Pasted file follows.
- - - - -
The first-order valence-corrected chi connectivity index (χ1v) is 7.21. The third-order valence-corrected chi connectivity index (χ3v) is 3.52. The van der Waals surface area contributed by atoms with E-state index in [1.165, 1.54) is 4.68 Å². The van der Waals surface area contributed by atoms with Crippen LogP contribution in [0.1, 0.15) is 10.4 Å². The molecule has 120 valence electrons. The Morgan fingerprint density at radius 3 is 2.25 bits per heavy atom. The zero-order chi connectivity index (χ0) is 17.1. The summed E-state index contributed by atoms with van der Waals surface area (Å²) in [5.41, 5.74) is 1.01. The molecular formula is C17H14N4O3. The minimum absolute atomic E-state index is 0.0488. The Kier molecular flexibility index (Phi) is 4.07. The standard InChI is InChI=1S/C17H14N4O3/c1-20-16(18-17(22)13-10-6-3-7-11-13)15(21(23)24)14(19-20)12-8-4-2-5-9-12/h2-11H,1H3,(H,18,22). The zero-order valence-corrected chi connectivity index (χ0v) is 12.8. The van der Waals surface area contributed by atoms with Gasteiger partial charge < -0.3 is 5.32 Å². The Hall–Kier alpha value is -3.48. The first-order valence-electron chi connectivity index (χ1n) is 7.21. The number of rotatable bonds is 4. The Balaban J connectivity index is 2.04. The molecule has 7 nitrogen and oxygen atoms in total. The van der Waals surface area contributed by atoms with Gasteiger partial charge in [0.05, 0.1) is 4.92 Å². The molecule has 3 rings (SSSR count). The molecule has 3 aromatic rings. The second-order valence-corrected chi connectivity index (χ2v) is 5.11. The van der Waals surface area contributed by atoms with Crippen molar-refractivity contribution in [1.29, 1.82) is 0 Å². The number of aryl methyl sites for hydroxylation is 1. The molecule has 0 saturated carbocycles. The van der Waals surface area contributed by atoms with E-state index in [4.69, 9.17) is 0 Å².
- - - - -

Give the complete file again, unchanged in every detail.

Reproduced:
The first-order valence-corrected chi connectivity index (χ1v) is 7.21. The third-order valence-corrected chi connectivity index (χ3v) is 3.52. The van der Waals surface area contributed by atoms with E-state index in [1.165, 1.54) is 4.68 Å². The van der Waals surface area contributed by atoms with Crippen LogP contribution in [0.1, 0.15) is 10.4 Å². The molecule has 120 valence electrons. The Morgan fingerprint density at radius 3 is 2.25 bits per heavy atom. The zero-order chi connectivity index (χ0) is 17.1. The summed E-state index contributed by atoms with van der Waals surface area (Å²) in [5.41, 5.74) is 1.01. The molecular formula is C17H14N4O3. The minimum absolute atomic E-state index is 0.0488. The Kier molecular flexibility index (Phi) is 4.07. The standard InChI is InChI=1S/C17H14N4O3/c1-20-16(18-17(22)13-10-6-3-7-11-13)15(21(23)24)14(19-20)12-8-4-2-5-9-12/h2-11H,1H3,(H,18,22). The zero-order valence-corrected chi connectivity index (χ0v) is 12.8. The van der Waals surface area contributed by atoms with Gasteiger partial charge < -0.3 is 5.32 Å². The Hall–Kier alpha value is -3.48. The first-order valence-electron chi connectivity index (χ1n) is 7.21. The number of rotatable bonds is 4. The Balaban J connectivity index is 2.04. The molecule has 7 nitrogen and oxygen atoms in total. The van der Waals surface area contributed by atoms with Gasteiger partial charge in [0.05, 0.1) is 4.92 Å². The molecule has 3 rings (SSSR count). The molecule has 3 aromatic rings. The second-order valence-corrected chi connectivity index (χ2v) is 5.11. The van der Waals surface area contributed by atoms with Crippen molar-refractivity contribution in [1.29, 1.82) is 0 Å². The number of aryl methyl sites for hydroxylation is 1. The molecule has 0 saturated carbocycles. The van der Waals surface area contributed by atoms with E-state index in [4.69, 9.17) is 0 Å².